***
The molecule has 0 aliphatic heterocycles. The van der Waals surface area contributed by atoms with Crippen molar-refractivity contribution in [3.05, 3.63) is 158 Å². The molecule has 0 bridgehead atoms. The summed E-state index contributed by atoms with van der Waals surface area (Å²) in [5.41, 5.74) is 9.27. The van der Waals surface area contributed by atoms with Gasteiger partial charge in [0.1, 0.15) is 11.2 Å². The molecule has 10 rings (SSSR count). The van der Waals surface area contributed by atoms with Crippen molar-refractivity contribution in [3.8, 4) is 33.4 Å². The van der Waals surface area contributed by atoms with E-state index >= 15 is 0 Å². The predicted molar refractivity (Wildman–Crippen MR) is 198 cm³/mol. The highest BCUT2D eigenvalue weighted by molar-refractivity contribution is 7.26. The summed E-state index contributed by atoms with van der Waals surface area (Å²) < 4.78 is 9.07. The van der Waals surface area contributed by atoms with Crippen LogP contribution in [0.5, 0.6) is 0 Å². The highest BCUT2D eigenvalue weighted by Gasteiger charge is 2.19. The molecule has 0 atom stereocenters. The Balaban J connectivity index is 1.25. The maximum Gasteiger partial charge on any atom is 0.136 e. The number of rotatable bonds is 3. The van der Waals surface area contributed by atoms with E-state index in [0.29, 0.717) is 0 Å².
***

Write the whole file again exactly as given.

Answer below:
The molecule has 0 aliphatic heterocycles. The van der Waals surface area contributed by atoms with Crippen molar-refractivity contribution in [3.05, 3.63) is 158 Å². The molecule has 0 bridgehead atoms. The summed E-state index contributed by atoms with van der Waals surface area (Å²) in [5.41, 5.74) is 9.27. The van der Waals surface area contributed by atoms with Gasteiger partial charge in [0.1, 0.15) is 11.2 Å². The molecule has 10 rings (SSSR count). The van der Waals surface area contributed by atoms with Crippen molar-refractivity contribution in [3.8, 4) is 33.4 Å². The van der Waals surface area contributed by atoms with E-state index >= 15 is 0 Å². The predicted molar refractivity (Wildman–Crippen MR) is 198 cm³/mol. The highest BCUT2D eigenvalue weighted by molar-refractivity contribution is 7.26. The summed E-state index contributed by atoms with van der Waals surface area (Å²) < 4.78 is 9.07. The van der Waals surface area contributed by atoms with Crippen LogP contribution in [0.5, 0.6) is 0 Å². The highest BCUT2D eigenvalue weighted by Gasteiger charge is 2.19. The molecule has 0 atom stereocenters. The Balaban J connectivity index is 1.25. The maximum Gasteiger partial charge on any atom is 0.136 e. The number of rotatable bonds is 3. The van der Waals surface area contributed by atoms with E-state index in [0.29, 0.717) is 0 Å².